Sometimes in the act of doing good, we lose sight of what it is we are accomplishing. We supply funds, we raise awareness, we bring solutions. It’s easy to distance ourselves from the personal and the dynamic nuances of the situation.
This week held a needed reminder when John Ambrose, a long-time volunteer, and Phil Renicks, our chief education officer, spoke at the office devotional. The way they spoke about Ellie’s Run for Africa and New Dawn Educational Centre hit me with a fresh view of giving to causes. It wrecked my previous definition of charity in a lovely way.
Phil shared a story of a New Dawn student he had the privilege of meeting back in 2009. Lucy Kamau Kamwende has a history that unfortunately can resonate with too many around the globe. She finished primary school, but her parents were unable to send her to secondary school because of finances. Lucy made her way to Nairobi to live with an Aunt and Uncle where she worked as a domestic in several different homes, each time facing unmentionable abuse. She heard of New Dawn and was admitted, despite the years of absence from school.
When Lucy came to New Dawn, she was battered and shy. She met Phil as a participant in a focus group interview aimed at evaluating the school program. He asked her what changes she would make to New Dawn if she had the power. Her response? To provide dorms for the girls so that she could be safe. A dorm opened soon after, and provided Lucy with a safe home for the first time in years. She began thriving in her studies and in her personal growth. Lucy went from a victim of abuse to graduating near the top of her class, elected to be head girl her senior year, and a chosen speaker for the dedication of a new classroom building.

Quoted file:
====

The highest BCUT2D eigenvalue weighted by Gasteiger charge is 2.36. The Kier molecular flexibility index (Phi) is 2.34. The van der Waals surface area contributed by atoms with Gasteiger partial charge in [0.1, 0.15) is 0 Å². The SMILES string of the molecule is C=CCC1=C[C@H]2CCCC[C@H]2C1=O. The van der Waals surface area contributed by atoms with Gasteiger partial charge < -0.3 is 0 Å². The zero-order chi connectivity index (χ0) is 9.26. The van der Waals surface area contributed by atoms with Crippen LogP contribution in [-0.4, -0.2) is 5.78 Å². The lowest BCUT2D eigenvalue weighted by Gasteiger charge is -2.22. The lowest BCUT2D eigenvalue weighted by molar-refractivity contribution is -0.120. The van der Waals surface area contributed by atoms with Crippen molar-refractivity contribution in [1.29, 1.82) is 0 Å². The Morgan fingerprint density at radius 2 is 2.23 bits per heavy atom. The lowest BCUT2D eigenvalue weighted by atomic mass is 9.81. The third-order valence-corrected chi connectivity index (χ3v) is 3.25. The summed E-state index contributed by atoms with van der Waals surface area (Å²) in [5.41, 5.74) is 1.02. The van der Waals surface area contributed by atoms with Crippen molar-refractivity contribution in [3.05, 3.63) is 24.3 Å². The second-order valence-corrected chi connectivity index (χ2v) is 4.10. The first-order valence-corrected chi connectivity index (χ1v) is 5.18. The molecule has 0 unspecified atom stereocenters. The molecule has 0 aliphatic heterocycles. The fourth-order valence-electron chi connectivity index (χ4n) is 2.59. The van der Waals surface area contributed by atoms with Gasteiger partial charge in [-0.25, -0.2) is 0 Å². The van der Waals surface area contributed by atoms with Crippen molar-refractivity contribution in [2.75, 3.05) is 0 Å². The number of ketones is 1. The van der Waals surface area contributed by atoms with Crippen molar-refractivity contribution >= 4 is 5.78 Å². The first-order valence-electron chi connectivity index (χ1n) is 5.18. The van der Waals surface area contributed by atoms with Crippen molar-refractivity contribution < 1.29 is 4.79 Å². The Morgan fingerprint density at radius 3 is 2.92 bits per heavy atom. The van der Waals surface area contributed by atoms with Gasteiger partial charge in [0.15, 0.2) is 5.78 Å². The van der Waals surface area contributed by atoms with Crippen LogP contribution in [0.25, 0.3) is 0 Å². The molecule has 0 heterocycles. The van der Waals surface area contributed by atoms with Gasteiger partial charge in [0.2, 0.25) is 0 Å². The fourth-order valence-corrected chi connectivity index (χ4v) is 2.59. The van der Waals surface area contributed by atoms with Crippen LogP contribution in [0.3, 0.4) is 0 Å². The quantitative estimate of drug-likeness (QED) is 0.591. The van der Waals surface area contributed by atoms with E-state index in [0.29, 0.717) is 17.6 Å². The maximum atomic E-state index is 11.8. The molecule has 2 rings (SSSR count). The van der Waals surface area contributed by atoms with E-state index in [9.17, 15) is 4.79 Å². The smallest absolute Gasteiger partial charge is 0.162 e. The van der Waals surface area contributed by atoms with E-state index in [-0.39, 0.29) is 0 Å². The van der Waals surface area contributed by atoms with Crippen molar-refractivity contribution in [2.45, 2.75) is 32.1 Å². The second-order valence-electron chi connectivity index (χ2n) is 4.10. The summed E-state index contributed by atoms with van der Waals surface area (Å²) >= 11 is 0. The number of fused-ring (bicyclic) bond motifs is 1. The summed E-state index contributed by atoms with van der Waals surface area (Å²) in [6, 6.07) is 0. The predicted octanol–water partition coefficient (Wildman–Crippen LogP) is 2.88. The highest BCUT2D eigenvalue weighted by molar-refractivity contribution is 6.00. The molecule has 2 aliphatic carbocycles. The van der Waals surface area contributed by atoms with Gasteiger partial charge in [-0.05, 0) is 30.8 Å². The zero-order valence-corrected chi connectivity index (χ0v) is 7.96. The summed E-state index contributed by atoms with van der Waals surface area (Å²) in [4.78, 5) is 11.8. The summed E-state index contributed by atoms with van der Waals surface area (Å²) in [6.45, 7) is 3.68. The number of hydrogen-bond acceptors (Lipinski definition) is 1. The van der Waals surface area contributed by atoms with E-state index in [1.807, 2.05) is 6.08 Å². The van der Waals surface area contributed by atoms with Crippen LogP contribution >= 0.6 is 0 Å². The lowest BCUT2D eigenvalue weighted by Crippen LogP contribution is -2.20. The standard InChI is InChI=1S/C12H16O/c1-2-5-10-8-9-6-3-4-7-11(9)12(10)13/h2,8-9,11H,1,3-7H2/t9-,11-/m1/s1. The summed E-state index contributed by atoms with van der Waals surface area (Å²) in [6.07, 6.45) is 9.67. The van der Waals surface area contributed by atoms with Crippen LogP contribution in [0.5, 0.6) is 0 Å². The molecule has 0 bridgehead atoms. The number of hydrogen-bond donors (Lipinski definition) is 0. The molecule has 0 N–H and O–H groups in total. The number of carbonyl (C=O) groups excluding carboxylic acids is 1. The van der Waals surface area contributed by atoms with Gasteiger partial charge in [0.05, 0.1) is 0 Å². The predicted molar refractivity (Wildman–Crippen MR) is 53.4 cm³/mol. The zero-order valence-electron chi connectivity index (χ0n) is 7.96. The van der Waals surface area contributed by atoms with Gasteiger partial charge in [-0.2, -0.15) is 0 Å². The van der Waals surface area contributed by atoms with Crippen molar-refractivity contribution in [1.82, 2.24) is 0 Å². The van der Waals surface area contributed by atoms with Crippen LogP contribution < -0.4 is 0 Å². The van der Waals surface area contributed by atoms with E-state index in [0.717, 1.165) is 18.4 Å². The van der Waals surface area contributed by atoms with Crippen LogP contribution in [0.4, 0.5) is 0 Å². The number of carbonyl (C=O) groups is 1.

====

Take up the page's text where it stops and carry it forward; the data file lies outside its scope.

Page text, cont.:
Lucy is now in her second year at Kenyatta University with a 3.5 GPA. She has a sponsor to provide the funding that she needs for her tuition, room and board. As for her future? Lucy wants to return to New Dawn as a teacher of Kiswahili and Religious studies. In the words of Phil, “New Dawn is developing young men and women who are not only desirous of an education and to get out of the slums to better themselves, but are desirous to get back in. They have an attitude of ‘we’ve been given to, so we want to give back.’”
I used to have a skewed definition of what it meant to give in charity/ I saw it as throwing money at a problem or giving once, then moving on. But there is so much more to it than that. To me, charity is the choice to be actively gracious with whatever it is you’ve been given. I see this in Lucy, who was given the gift of education and wants to pass it on. It is not simply a one-time donation, but an ongoing effort to be invested in the good of others. Charity is friendship driven and culture crossing and impacting one person at a time. It is always being at the ready to stand up and help. For the sake of grace. For giving others what they would otherwise not have- whether that be an education, clean water, or intangible but life-altering hope. This type of impact takes commitment and building relationships. Those we impact are not just a name, not simply a kid in a picture. We are working for a heartbeat and a story and a history and a future. We are giving for a family like ours on the opposite side of the world. It’s not just giving money. It is life-changing relationships. To me, that’s my new definition of charity.
Author: Maddy Harper
The opinions expressed in this article are those of the author and do not necessarily reflect the official policy or position of Mocha Club.